Explanation of dismissals

When judicial conduct commissions dismiss complaints without filing formal charge or issuing a public sanction (in other words, most complaint dispositions), those dismissals are not disclosed to the public except as a statistic.  However, many states have an exception that allows a commission to release a statement of clarification and correction if allegations against a judge has become public despite the commission’s confidentiality rules.  That exception has been used 2 times so far in 2020.

In New Jersey, a rule provides:

On completion of its preliminary investigation, the [Advisory] Committee [on Judicial Conduct] may . . . if it finds that the allegations are without merit, dismiss them and so inform the person who brought the allegations before the Committee, as well as the judge if the Committee so desires, and if the matter has received public attention, the Committee may, at the request of the judge or on the Committee’s own motion, issue a short explanatory statement after reasonable notice to the Supreme Court . . . .

Applying that exception, in a public statement in June, the Committee explained that it was not initiating formal disciplinary proceedings against a judge based on her comments regarding a sexual assault charge against a juvenile.  The judge had denied the prosecution’s motion for referral of statutory rape charges against a juvenile that would have allowed the juvenile to be tried as an adult.  In her written opinion, the judge characterized the sexual assault as “not an especially heinous or cruel offense beyond the elements of the crimes that the waiver statute intends to target.”  The judge’s opinion had been issued under seal, but the Appellate Division quoted from the opinion when it reversed her decision, the media repeated those quotes, and the Committee received “a number of identical complaints.”

On completion of its preliminary investigation, the [Advisory] Committee [on Judicial Conduct] may . . . if it finds that the allegations are without merit, dismiss them and so inform the person who brought the allegations before the Committee, as well as the judge if the Committee so desires, and if the matter has received public attention, the Committee may, at the request of the judge or on the Committee’s own motion, issue a short explanatory statement after reasonable notice to the Supreme Court . . . .

According to the Committee’s statement, during an informal conference with the Committee, the judge “thoughtfully explained her reasoning and acknowledged that the language in her opinion was inappropriate.”  She told the Committee that she had written her opinion “solely for the parties, who ‘were intimately familiar with the facts of the case, not for the public[,]’” and that, if she had “ever imagined that it would be put out to the public,” she would have added that “every rape, including statutory rape of a 12-year-old, is heinous.’”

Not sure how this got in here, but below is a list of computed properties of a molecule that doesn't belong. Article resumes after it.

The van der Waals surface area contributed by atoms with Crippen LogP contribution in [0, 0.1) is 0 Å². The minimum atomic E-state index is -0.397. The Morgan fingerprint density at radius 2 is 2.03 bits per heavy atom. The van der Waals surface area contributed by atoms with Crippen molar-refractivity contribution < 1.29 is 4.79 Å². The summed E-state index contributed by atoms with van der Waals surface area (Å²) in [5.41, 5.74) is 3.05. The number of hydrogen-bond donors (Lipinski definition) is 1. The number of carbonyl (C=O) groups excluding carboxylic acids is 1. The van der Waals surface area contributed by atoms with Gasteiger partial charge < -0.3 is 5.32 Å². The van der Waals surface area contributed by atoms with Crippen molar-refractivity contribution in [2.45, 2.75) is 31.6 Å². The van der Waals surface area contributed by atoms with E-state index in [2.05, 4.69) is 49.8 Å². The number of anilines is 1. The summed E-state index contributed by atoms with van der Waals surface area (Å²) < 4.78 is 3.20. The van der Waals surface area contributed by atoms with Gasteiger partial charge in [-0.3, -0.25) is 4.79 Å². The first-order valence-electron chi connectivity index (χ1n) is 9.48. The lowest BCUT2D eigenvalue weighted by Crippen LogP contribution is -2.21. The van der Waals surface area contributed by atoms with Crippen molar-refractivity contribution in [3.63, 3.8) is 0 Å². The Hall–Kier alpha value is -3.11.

Despite that explanation, the Committee concluded that her comments were inappropriate.

However, the Committee also noted that it is difficult to express the concepts the judge was required to find in the waiver analysis, that is, whether the prosecutor had shown that “the sexual assault was particularly egregious beyond its inherent egregiousness” and that “the harm suffered by the victim was above, beyond and in addition to the inherent harm associated with the act itself.”  The Committee found that, in making those findings, the judge had “sacrificed sensitive and conciliatory language in favor of a more clinical, unemotional, perhaps even stoic legal evaluation of the statutory factors and the prosecutor’s burden.”

Nevertheless, the Committee emphasized, the judge had acknowledged “her inappropriate choice of words” and her comments “were an integral part of her statement of reasons for denying waiver rather than a gratuitously offensive comment unrelated to the judicial decision-making process.”  To explain its decision not to file formal charges, it stated:

The Committee is not an Appellate Court.  Its mission is to address wrongful conduct by judges that brings disrepute on the judiciary.  Every debatable opinion does not fall into that category.  Nor does every poor choice of words.  Indeed, the Supreme Court has recognized that the imposition of discipline based on a judge’s decision (even an incorrect one), or the reasons given for that decision, may pose a threat to judicial independence and therefore should be reserved for only the most extreme cases.

The Committee noted that it had decided to issue a public statement “in view of the extensive publicity the matter has received.”  See, e.g.,Judge opposes criminal prosecution in child rape case, NJ senators want her removed from bench,” The Trentonian (July 6, 2019).

In a dissenting statement, 4 members of the Committee wrote:

In our view, this type of case should be heard and resolved through a public hearing that includes testimony and cross-examination, not following a private, informal conference.  Regardless of the ultimate outcome, a more fulsome review and airing of the circumstances here would, we believe, promote the public’s confidence in the Judiciary and the system of judicial discipline . . . .

* * *
In a public statement issued at the judge’s request, the Washington State Commission on Judicial Conduct disclosed that, following an independent investigation, it had dismissed a complaint against Judge Edward McKenna.  The Commission’s rules permit such statements when a judge “is publicly accused or alleged to have engaged in misconduct . . . and the commission, after a preliminary investigation, has determined that no basis exists to warrant further proceedings.”

The Commission statement does not describe the basis for the complaint.  According to a radio station, the judge had filed a self-report after the Seattle City Attorney and County Director of Public Defense criticized him in a public letter for sentencing a defendant to 1 year in jail, contrary to a plea agreement that asked for his release with probation and drug and mental health treatment.